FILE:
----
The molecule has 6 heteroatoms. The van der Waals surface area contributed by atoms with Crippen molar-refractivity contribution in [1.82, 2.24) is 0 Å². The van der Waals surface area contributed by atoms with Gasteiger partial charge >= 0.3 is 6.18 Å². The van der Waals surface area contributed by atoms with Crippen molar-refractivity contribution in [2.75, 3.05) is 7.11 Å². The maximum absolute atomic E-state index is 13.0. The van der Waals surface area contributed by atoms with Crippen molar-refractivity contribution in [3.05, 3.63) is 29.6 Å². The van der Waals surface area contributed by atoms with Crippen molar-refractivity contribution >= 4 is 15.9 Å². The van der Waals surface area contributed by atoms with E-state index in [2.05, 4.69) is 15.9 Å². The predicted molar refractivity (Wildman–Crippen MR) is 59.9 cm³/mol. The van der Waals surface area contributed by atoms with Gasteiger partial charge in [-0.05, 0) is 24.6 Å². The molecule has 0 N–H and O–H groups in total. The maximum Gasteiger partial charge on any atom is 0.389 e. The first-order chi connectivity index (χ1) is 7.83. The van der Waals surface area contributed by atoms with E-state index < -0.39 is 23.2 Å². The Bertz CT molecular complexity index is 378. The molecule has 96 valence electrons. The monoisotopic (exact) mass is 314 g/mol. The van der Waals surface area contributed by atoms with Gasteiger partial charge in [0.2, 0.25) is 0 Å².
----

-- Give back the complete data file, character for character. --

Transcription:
The molecule has 6 heteroatoms. The van der Waals surface area contributed by atoms with Crippen molar-refractivity contribution in [1.82, 2.24) is 0 Å². The van der Waals surface area contributed by atoms with Gasteiger partial charge >= 0.3 is 6.18 Å². The van der Waals surface area contributed by atoms with Crippen molar-refractivity contribution in [2.75, 3.05) is 7.11 Å². The maximum absolute atomic E-state index is 13.0. The van der Waals surface area contributed by atoms with Crippen molar-refractivity contribution in [3.05, 3.63) is 29.6 Å². The van der Waals surface area contributed by atoms with Crippen molar-refractivity contribution >= 4 is 15.9 Å². The van der Waals surface area contributed by atoms with E-state index in [2.05, 4.69) is 15.9 Å². The predicted molar refractivity (Wildman–Crippen MR) is 59.9 cm³/mol. The van der Waals surface area contributed by atoms with Gasteiger partial charge in [-0.05, 0) is 24.6 Å². The molecule has 0 N–H and O–H groups in total. The maximum Gasteiger partial charge on any atom is 0.389 e. The first-order chi connectivity index (χ1) is 7.83. The van der Waals surface area contributed by atoms with E-state index < -0.39 is 23.2 Å². The Bertz CT molecular complexity index is 378. The molecule has 96 valence electrons. The monoisotopic (exact) mass is 314 g/mol. The van der Waals surface area contributed by atoms with Gasteiger partial charge in [0.2, 0.25) is 0 Å².